(19. April 2018)
For instance, the public has a clear interest in knowing that at least 319 NYPD employees were allowed to keep their jobs, even after committing offenses that NYPD leaders have always assured us were fireable. Those pushing for more police in schools in the wake of the school shooting in Parkland, Florida, might want to know that three school safety officers found guilty of using excessive force against students were punished with just five lost vacation days. And anyone concerned about false information leading to wrongful convictions might like to know that more than 100 employees accused of “lying on official reports, under oath, or during an internal affairs investigation” were punished with as little as a few days of lost vacation.
Much of this information would have been made publicly available up until recently. But in 2016 the NYPD suddenly decided, after decades of posting so-called police “personnel orders,” that doing so violated section 50-a of the New York State Civil Rights Law, which limits the release of certain police personnel records.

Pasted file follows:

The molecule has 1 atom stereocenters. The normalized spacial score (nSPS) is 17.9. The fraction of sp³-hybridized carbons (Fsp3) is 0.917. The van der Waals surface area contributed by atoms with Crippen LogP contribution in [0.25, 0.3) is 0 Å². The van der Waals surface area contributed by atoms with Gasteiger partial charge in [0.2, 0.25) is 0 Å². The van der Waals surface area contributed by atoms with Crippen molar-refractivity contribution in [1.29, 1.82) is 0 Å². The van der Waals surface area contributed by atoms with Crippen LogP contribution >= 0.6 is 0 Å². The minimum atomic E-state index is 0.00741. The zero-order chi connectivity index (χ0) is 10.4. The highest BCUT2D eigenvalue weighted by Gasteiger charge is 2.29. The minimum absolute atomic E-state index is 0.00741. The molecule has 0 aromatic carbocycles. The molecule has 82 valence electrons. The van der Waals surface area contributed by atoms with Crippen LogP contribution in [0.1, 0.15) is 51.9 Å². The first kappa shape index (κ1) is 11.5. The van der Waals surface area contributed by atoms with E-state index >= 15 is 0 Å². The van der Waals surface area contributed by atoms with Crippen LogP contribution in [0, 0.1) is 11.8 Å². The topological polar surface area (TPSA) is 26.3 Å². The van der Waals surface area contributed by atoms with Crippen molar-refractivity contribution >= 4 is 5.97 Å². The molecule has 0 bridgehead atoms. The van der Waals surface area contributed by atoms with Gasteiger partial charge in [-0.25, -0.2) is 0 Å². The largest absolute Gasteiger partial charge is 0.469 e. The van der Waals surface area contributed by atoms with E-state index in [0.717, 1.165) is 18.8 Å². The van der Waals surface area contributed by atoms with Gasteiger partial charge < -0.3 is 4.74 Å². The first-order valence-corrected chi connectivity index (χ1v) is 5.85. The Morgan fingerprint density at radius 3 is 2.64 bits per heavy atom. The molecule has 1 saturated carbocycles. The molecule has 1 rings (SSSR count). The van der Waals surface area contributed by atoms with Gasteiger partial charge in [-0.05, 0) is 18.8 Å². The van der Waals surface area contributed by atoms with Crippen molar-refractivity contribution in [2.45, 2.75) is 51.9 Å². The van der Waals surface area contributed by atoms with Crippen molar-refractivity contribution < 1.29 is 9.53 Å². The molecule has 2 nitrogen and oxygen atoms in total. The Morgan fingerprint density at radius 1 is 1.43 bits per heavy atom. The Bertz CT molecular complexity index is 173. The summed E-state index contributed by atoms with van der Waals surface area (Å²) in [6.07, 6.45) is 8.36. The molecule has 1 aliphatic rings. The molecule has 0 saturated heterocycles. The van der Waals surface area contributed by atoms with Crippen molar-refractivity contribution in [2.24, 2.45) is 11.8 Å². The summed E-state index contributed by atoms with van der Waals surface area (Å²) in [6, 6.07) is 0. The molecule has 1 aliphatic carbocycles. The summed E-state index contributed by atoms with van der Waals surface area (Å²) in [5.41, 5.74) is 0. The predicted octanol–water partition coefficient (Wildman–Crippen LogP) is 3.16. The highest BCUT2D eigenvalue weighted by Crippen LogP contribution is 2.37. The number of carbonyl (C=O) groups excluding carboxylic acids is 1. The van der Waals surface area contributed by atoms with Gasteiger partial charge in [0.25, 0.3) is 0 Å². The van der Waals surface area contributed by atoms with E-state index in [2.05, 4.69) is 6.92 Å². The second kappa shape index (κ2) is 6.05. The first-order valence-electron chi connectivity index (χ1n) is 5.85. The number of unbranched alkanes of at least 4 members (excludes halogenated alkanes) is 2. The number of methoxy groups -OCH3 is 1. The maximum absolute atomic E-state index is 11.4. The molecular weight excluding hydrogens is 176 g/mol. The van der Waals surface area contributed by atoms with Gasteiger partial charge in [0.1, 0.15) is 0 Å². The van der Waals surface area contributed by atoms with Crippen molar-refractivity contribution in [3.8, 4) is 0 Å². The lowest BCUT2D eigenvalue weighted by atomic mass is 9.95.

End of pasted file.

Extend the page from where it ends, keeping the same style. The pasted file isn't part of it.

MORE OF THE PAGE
In New York, which has one of the strictest laws in the country protecting the privacy of law enforcement officers, Gov. Andrew Cuomo surprised advocates this week when he expressed support for repealing 50-a, despite the fact that the legislation has been hotly debated during the nine years he has been in office. “I would sign a bill today that reforms 50-a,” Cuomo said. “I would sign it today.” De Blasio has defended 50-a, and under his administration the city has stopped making the outcomes of internal disciplinary reviews available to the public.